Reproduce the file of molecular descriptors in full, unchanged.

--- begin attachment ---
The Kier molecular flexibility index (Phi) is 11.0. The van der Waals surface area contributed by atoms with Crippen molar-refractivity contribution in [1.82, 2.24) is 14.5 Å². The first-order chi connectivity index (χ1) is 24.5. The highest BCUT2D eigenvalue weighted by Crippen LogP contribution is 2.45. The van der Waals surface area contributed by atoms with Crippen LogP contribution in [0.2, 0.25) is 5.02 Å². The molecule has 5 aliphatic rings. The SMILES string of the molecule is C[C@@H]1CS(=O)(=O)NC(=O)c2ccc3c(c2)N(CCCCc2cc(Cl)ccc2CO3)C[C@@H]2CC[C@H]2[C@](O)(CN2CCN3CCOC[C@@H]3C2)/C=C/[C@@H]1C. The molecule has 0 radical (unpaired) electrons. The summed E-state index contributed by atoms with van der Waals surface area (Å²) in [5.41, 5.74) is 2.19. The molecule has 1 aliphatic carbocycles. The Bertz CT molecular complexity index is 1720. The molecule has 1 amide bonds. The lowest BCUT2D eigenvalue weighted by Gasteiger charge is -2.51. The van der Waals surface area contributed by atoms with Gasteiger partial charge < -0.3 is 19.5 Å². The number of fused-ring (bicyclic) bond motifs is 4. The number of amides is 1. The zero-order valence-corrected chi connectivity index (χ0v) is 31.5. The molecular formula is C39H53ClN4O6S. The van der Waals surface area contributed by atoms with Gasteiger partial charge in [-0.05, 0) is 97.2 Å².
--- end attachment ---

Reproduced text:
The Kier molecular flexibility index (Phi) is 11.0. The van der Waals surface area contributed by atoms with Crippen molar-refractivity contribution in [1.82, 2.24) is 14.5 Å². The first-order chi connectivity index (χ1) is 24.5. The highest BCUT2D eigenvalue weighted by Crippen LogP contribution is 2.45. The van der Waals surface area contributed by atoms with Crippen LogP contribution in [0.2, 0.25) is 5.02 Å². The molecule has 5 aliphatic rings. The SMILES string of the molecule is C[C@@H]1CS(=O)(=O)NC(=O)c2ccc3c(c2)N(CCCCc2cc(Cl)ccc2CO3)C[C@@H]2CC[C@H]2[C@](O)(CN2CCN3CCOC[C@@H]3C2)/C=C/[C@@H]1C. The molecule has 0 radical (unpaired) electrons. The summed E-state index contributed by atoms with van der Waals surface area (Å²) in [5.41, 5.74) is 2.19. The molecule has 1 aliphatic carbocycles. The Bertz CT molecular complexity index is 1720. The molecule has 1 amide bonds. The lowest BCUT2D eigenvalue weighted by Gasteiger charge is -2.51. The van der Waals surface area contributed by atoms with Gasteiger partial charge < -0.3 is 19.5 Å². The number of fused-ring (bicyclic) bond motifs is 4. The number of amides is 1. The zero-order valence-corrected chi connectivity index (χ0v) is 31.5. The molecular formula is C39H53ClN4O6S. The van der Waals surface area contributed by atoms with Gasteiger partial charge in [-0.05, 0) is 97.2 Å².